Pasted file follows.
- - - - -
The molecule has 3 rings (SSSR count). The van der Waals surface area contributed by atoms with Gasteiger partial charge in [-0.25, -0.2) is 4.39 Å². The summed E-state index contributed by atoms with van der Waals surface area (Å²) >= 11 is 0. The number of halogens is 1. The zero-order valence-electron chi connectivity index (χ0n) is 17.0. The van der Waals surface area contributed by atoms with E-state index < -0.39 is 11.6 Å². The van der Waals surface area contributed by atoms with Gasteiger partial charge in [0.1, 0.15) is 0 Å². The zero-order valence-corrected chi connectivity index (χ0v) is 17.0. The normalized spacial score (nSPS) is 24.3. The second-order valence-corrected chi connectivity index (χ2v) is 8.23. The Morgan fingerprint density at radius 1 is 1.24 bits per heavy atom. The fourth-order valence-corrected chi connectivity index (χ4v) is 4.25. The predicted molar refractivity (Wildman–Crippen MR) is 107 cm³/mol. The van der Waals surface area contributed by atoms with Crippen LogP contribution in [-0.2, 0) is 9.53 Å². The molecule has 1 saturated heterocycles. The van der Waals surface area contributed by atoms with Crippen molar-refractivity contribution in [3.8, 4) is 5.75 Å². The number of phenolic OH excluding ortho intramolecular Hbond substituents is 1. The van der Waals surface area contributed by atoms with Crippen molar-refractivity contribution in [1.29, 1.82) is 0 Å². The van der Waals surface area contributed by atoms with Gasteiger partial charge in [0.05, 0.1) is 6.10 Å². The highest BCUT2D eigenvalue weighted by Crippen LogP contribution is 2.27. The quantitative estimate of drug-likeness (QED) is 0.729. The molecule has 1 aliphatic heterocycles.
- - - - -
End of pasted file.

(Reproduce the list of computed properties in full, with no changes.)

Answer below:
The molecule has 3 rings (SSSR count). The van der Waals surface area contributed by atoms with Gasteiger partial charge in [-0.25, -0.2) is 4.39 Å². The summed E-state index contributed by atoms with van der Waals surface area (Å²) >= 11 is 0. The number of halogens is 1. The zero-order valence-electron chi connectivity index (χ0n) is 17.0. The van der Waals surface area contributed by atoms with E-state index < -0.39 is 11.6 Å². The van der Waals surface area contributed by atoms with Gasteiger partial charge in [0.1, 0.15) is 0 Å². The zero-order valence-corrected chi connectivity index (χ0v) is 17.0. The normalized spacial score (nSPS) is 24.3. The second-order valence-corrected chi connectivity index (χ2v) is 8.23. The Morgan fingerprint density at radius 1 is 1.24 bits per heavy atom. The fourth-order valence-corrected chi connectivity index (χ4v) is 4.25. The predicted molar refractivity (Wildman–Crippen MR) is 107 cm³/mol. The van der Waals surface area contributed by atoms with Crippen LogP contribution in [-0.2, 0) is 9.53 Å². The molecule has 1 saturated heterocycles. The van der Waals surface area contributed by atoms with Crippen molar-refractivity contribution in [3.8, 4) is 5.75 Å². The number of phenolic OH excluding ortho intramolecular Hbond substituents is 1. The van der Waals surface area contributed by atoms with Crippen molar-refractivity contribution in [1.29, 1.82) is 0 Å². The van der Waals surface area contributed by atoms with Gasteiger partial charge in [0.05, 0.1) is 6.10 Å². The highest BCUT2D eigenvalue weighted by Crippen LogP contribution is 2.27. The quantitative estimate of drug-likeness (QED) is 0.729. The molecule has 1 aliphatic heterocycles.